If you have not checked it out, I would encourage it. Bear in mind that it is a work in process, and is still being tweaked. There is a place to report problems: use it if you find something wrong.

Happy Hunting!

Rootstech conference

(This is a post on the FamilySearch blog that was interesting to me and I am posting it here as it appeared:) CEO Tim Sullivan Encourages Mutual Collaboration at RootsTech 2013

SullivanTim Sullivan, President and CEO of spoke as one of the two keynote speakers on the second day of RootsTech 2013. He began his comments by focusing on the need for the professional genealogists to be patient with and see the value of working with beginner genealogists. He mentioned that the beginner can often provide valuable information and insights to help the professional create a more accurate family pedigree. “The key,” said Sullivan, “is to collaborate with each other.” Both the professional and the novice have something to contribute to each other’s success in piecing together one’s family history.
Sullivan encouraged those who begin using to make their family tree public. If you already have your tree on the Ancestry website and you’ve listed it as a private pedigree, then it’s an easy matter to make it public. Sullivan suggested that by making one’s pedigree public, it encourages useful collaboration. The public display of one’s pedigree allows others, both family and non-family members to view what you currently have. Viewers can then provide you with added documentation or provide useful documentation and suggestions for changes to make your pedigree more accurate. The key with collaboration is to be open minded and willing to see what others have to offer.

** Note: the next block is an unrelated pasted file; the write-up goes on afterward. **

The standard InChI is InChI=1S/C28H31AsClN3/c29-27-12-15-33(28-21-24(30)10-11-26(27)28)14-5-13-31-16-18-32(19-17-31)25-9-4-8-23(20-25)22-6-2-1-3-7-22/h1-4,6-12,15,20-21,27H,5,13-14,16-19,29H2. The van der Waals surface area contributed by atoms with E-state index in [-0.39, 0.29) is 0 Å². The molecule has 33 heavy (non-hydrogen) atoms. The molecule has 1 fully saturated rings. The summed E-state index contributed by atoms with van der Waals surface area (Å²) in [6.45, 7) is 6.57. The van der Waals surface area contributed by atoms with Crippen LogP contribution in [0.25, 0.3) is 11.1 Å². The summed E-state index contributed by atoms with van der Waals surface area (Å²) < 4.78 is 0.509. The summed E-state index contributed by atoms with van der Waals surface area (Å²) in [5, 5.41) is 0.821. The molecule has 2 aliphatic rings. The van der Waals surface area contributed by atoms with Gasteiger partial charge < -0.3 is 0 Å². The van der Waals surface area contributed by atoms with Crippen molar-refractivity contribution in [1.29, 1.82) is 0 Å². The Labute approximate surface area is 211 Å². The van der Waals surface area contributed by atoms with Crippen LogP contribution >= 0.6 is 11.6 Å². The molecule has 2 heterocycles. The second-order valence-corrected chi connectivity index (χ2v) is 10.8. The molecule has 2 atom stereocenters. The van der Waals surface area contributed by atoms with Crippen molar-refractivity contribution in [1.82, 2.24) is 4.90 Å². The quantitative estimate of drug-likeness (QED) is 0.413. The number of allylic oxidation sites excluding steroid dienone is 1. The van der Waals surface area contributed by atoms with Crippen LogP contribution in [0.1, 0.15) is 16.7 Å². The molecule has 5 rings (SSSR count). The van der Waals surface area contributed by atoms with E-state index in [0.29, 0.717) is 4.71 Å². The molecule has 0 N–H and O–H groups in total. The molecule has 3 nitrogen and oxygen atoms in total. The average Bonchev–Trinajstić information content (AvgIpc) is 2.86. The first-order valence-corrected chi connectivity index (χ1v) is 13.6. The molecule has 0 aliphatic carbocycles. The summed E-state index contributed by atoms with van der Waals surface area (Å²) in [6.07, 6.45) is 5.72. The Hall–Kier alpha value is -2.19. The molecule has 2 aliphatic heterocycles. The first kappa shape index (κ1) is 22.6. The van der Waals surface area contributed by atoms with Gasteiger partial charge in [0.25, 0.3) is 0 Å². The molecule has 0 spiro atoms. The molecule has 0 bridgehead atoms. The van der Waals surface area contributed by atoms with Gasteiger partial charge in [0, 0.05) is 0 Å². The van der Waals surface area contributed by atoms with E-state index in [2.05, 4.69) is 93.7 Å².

What is doing to encourage this collaborative effort?  They are creating a single location on their website where uses can post their pedigrees so that experts and beginners can work together to create a more complete and more accurate pedigree. is also working hard to provide as many digitized records as possible so that users can use original documents to document their genealogies.
Sullivan announced some exciting new products and services as well. They include:
  • The new iOS app version 4.1 for iPhones and iPads. This came about partially because 1/3 of all registrants came from some kind of mobile device. The need is there and their audience is including more of the younger genealogists who are making full use of such technology.
  • Ancestry’s DNA service is cheaper. is now offering its DNA research services for $99. This is available for subscribers and non-subscribers alike.
  • New content. Over the next 5 years has committed to spending $100 million dollars to digitizing and indexing new content.
  • Continued collaboration between and and FamilySearch will work together to capture 140 million pages of U.S. probate records. This will include images and indexes. It will create a national registry of wills, letters of administration and other probate records that will span from 1800-1930. This is a 3 year project.
The audience was excited about all the new and exciting changes coming to